From Harper's New Monthly Magazine Volume 84 Issue 501 (February 1892)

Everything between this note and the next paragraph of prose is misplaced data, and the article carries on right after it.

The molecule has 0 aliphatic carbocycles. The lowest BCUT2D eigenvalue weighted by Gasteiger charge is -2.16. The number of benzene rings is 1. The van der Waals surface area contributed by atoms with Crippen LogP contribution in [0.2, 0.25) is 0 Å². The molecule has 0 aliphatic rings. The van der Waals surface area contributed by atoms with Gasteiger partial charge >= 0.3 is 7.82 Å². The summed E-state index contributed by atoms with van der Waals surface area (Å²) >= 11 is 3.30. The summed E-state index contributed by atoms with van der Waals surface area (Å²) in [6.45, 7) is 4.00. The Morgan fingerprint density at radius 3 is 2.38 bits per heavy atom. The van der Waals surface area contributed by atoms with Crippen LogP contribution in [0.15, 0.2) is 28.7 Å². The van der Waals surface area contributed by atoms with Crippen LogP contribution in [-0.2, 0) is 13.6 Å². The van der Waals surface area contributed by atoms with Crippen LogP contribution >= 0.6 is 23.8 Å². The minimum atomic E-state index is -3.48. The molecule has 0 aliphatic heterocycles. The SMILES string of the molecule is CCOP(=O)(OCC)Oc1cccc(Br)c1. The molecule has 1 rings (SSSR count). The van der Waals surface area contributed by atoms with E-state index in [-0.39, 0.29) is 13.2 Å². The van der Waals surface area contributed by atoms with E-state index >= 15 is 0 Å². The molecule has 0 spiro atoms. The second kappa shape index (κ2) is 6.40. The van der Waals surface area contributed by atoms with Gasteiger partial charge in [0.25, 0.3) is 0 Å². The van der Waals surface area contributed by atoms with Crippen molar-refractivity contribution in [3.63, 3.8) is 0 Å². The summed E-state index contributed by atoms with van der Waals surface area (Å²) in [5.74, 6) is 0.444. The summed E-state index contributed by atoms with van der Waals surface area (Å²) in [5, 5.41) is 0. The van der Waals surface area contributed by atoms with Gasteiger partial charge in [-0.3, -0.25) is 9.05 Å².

A sense of this is what give their austere charm to the studies of New England life which Mrs. Rose Terry Cooke calls Huckleberries. The name intimates the whimsical humor which relieves their sadness and grimness, and imparts its freakish color to their tragedy. They are such stories as Miss Wilkins has made us familiar with of late; but we ought in justice to remember how long ago Mrs. Cooke began to write them, and how true she was in her art, when truth in art was considered a minor virtue if not a sordid detail. They are longer and looser in structure than Miss Wilkins's tales; they are not so fine as Miss Jewett's; but they are faithful and strong, and they are as important as any work of their kind, which, as the reader of the Study ought to know by this time, we think a very high and good kind. The present group does not vary greatly in kind or quality from that called Somebody's Neighbors, and other groups of Mrs. Cooke's short stories, which are all to be commended as the work of a poet and a moralist.